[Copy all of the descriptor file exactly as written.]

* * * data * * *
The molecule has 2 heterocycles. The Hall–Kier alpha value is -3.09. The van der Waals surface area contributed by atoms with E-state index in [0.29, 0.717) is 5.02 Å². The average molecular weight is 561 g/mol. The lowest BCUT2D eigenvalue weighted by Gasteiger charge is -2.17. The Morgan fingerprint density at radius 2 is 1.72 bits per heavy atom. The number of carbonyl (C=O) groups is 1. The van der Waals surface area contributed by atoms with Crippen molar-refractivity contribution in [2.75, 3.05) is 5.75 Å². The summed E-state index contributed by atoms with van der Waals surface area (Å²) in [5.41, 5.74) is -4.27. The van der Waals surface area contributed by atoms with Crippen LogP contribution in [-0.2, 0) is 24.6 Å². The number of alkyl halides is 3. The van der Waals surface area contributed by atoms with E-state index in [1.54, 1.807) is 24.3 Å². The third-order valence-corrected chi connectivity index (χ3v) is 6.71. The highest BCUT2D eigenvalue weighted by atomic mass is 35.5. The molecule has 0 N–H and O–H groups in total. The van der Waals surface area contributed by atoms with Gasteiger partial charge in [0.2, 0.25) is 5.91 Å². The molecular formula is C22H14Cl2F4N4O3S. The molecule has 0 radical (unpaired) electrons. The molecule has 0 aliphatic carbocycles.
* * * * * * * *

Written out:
The molecule has 2 heterocycles. The Hall–Kier alpha value is -3.09. The van der Waals surface area contributed by atoms with E-state index in [0.29, 0.717) is 5.02 Å². The average molecular weight is 561 g/mol. The lowest BCUT2D eigenvalue weighted by Gasteiger charge is -2.17. The Morgan fingerprint density at radius 2 is 1.72 bits per heavy atom. The number of carbonyl (C=O) groups is 1. The van der Waals surface area contributed by atoms with Crippen molar-refractivity contribution in [2.75, 3.05) is 5.75 Å². The summed E-state index contributed by atoms with van der Waals surface area (Å²) in [5.41, 5.74) is -4.27. The van der Waals surface area contributed by atoms with Crippen LogP contribution in [-0.2, 0) is 24.6 Å². The number of alkyl halides is 3. The van der Waals surface area contributed by atoms with E-state index in [1.54, 1.807) is 24.3 Å². The third-order valence-corrected chi connectivity index (χ3v) is 6.71. The highest BCUT2D eigenvalue weighted by atomic mass is 35.5. The molecule has 0 N–H and O–H groups in total. The van der Waals surface area contributed by atoms with Gasteiger partial charge in [0.2, 0.25) is 5.91 Å². The molecular formula is C22H14Cl2F4N4O3S. The molecule has 0 radical (unpaired) electrons. The molecule has 0 aliphatic carbocycles.